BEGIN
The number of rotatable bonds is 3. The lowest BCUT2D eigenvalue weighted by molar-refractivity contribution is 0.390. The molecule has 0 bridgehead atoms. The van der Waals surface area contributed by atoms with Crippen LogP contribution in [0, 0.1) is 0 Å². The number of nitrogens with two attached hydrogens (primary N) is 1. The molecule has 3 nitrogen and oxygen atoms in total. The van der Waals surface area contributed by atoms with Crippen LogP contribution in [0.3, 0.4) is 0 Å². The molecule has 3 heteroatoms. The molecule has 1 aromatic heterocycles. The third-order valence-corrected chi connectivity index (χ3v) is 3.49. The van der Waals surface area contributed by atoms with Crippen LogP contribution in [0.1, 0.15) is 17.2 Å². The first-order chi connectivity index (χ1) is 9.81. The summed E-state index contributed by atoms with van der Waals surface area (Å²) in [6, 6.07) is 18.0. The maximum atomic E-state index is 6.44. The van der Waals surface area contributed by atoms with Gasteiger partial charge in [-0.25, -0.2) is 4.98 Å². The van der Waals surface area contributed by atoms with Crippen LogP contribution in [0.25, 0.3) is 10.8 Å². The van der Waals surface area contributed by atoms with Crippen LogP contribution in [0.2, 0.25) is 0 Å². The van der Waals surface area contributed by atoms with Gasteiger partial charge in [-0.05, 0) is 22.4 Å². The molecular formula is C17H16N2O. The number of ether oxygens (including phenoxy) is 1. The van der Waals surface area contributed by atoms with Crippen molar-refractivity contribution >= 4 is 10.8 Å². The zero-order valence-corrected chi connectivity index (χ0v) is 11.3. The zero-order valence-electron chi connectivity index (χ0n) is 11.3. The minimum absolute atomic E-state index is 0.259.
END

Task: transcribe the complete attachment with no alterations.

The number of rotatable bonds is 3. The lowest BCUT2D eigenvalue weighted by molar-refractivity contribution is 0.390. The molecule has 0 bridgehead atoms. The van der Waals surface area contributed by atoms with Crippen LogP contribution in [0, 0.1) is 0 Å². The number of nitrogens with two attached hydrogens (primary N) is 1. The molecule has 3 nitrogen and oxygen atoms in total. The van der Waals surface area contributed by atoms with Crippen LogP contribution in [0.3, 0.4) is 0 Å². The molecule has 3 heteroatoms. The molecule has 1 aromatic heterocycles. The third-order valence-corrected chi connectivity index (χ3v) is 3.49. The van der Waals surface area contributed by atoms with Crippen LogP contribution in [0.1, 0.15) is 17.2 Å². The first-order chi connectivity index (χ1) is 9.81. The summed E-state index contributed by atoms with van der Waals surface area (Å²) in [6, 6.07) is 18.0. The maximum atomic E-state index is 6.44. The van der Waals surface area contributed by atoms with Gasteiger partial charge in [-0.25, -0.2) is 4.98 Å². The van der Waals surface area contributed by atoms with Crippen LogP contribution in [0.25, 0.3) is 10.8 Å². The van der Waals surface area contributed by atoms with Crippen LogP contribution in [0.2, 0.25) is 0 Å². The van der Waals surface area contributed by atoms with Gasteiger partial charge in [-0.05, 0) is 22.4 Å². The molecular formula is C17H16N2O. The number of ether oxygens (including phenoxy) is 1. The van der Waals surface area contributed by atoms with Crippen molar-refractivity contribution >= 4 is 10.8 Å². The zero-order valence-corrected chi connectivity index (χ0v) is 11.3. The zero-order valence-electron chi connectivity index (χ0n) is 11.3. The minimum absolute atomic E-state index is 0.259.